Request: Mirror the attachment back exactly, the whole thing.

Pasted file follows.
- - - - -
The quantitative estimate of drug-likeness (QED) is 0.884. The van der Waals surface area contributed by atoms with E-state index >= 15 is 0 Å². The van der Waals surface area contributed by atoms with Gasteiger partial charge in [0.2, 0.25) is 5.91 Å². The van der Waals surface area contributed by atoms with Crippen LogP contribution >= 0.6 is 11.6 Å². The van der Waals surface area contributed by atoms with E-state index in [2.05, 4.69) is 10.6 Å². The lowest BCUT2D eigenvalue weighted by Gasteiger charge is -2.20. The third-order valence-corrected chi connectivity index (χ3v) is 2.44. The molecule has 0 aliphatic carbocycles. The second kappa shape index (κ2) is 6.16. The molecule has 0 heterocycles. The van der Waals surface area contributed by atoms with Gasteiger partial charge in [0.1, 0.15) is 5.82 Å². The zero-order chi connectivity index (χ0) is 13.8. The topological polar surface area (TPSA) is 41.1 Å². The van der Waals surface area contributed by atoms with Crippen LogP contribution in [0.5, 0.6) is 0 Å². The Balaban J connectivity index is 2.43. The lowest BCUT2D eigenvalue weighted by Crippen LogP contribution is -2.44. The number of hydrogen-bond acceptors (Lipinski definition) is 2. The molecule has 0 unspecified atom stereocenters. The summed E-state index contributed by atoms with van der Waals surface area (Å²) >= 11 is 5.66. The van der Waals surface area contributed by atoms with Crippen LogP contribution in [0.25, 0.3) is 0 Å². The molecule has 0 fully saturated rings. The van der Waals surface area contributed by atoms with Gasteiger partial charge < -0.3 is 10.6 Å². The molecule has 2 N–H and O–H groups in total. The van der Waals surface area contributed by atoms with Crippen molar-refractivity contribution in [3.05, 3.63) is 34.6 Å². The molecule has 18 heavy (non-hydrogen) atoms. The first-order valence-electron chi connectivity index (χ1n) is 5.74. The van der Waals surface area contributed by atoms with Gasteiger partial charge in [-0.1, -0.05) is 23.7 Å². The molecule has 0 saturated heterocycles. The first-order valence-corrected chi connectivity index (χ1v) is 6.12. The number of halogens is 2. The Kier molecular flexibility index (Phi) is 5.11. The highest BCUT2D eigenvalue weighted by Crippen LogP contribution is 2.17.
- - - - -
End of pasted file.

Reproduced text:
The quantitative estimate of drug-likeness (QED) is 0.884. The van der Waals surface area contributed by atoms with E-state index >= 15 is 0 Å². The van der Waals surface area contributed by atoms with Gasteiger partial charge in [0.2, 0.25) is 5.91 Å². The van der Waals surface area contributed by atoms with Crippen LogP contribution >= 0.6 is 11.6 Å². The van der Waals surface area contributed by atoms with E-state index in [2.05, 4.69) is 10.6 Å². The lowest BCUT2D eigenvalue weighted by Gasteiger charge is -2.20. The third-order valence-corrected chi connectivity index (χ3v) is 2.44. The molecule has 0 aliphatic carbocycles. The second kappa shape index (κ2) is 6.16. The molecule has 0 heterocycles. The van der Waals surface area contributed by atoms with Gasteiger partial charge in [0.1, 0.15) is 5.82 Å². The zero-order chi connectivity index (χ0) is 13.8. The topological polar surface area (TPSA) is 41.1 Å². The van der Waals surface area contributed by atoms with Crippen LogP contribution in [0.5, 0.6) is 0 Å². The Balaban J connectivity index is 2.43. The lowest BCUT2D eigenvalue weighted by Crippen LogP contribution is -2.44. The number of hydrogen-bond acceptors (Lipinski definition) is 2. The molecule has 0 unspecified atom stereocenters. The summed E-state index contributed by atoms with van der Waals surface area (Å²) >= 11 is 5.66. The van der Waals surface area contributed by atoms with Crippen LogP contribution in [0.25, 0.3) is 0 Å². The molecule has 0 fully saturated rings. The van der Waals surface area contributed by atoms with Gasteiger partial charge < -0.3 is 10.6 Å². The molecule has 2 N–H and O–H groups in total. The van der Waals surface area contributed by atoms with Crippen molar-refractivity contribution in [3.05, 3.63) is 34.6 Å². The molecule has 18 heavy (non-hydrogen) atoms. The first-order valence-electron chi connectivity index (χ1n) is 5.74. The van der Waals surface area contributed by atoms with Gasteiger partial charge in [-0.1, -0.05) is 23.7 Å². The molecule has 0 saturated heterocycles. The first-order valence-corrected chi connectivity index (χ1v) is 6.12. The number of halogens is 2. The Kier molecular flexibility index (Phi) is 5.11. The highest BCUT2D eigenvalue weighted by Crippen LogP contribution is 2.17.